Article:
It is estimated that over 200 children develop type 1 diabetes every day and there's no question that the disease often hits disadvantaged communities the hardest, and that children in the developing world can die because their parents are unable to afford medication. In many countries diabetes is still considered an adult disease and as a result can be diagnosed late with severe consequences, including death. Even after diagnosis many children experience poor control and develop complications early.

This is why one of our key objectives for World Diabetes Day this year is to double the number of children covered by the Life for a Child Program - We also want to encourage initiatives that can help to reduce diabetic ketoacidosis (diabetic coma) and to promote the sort of healthy lifestyles which can prevent the onset of type 2 diabetes in children.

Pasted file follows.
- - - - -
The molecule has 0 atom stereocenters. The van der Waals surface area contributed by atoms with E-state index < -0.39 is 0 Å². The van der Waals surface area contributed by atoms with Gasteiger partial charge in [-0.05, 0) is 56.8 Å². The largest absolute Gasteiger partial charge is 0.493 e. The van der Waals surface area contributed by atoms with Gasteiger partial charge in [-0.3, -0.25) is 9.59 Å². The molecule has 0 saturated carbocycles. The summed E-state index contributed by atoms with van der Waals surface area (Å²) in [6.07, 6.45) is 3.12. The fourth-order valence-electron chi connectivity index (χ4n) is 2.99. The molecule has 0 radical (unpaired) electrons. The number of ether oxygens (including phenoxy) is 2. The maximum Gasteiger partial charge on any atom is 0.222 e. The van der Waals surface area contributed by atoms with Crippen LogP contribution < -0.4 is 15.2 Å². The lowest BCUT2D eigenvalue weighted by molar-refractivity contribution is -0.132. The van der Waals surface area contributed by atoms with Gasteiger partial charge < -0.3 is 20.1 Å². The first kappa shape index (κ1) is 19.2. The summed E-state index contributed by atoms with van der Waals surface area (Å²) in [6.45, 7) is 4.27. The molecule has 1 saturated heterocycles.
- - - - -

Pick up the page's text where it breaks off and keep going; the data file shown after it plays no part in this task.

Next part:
A version of the diabetes circle, the icon we used for our Unite for Diabetes campaign has now been adopted for World Diabetes Day and we have produced a number of web banners that you can view and download here

The way in which you can help us spread awareness of World Diabetes Day is to add one of the banners to your own blog, which we would really appreciate.

The UN's World Diabetes Day Resolution (61/225) was really just the first goal of an ambitious campaign that we have been leading. This is the first time a non-communicable disease has been recognised as a serious threat to global public health and we are hoping now to further raise awareness globally of the disease that is predicted to contribute to 6% of the world’s mortality in 2007.

If you would like to know more about the UN Resolution and our plans for World Diabetes Day this year, just drop me a line at, and I will get back to you with more information.

Many thanks,
Stephanie Tanner
IDF - Communications Assistant

sandy shoes said...

I join you in the darkest of chocolate snobbery. WTF is with white chocolate? They should just be honest and call it "wax." Pffffft.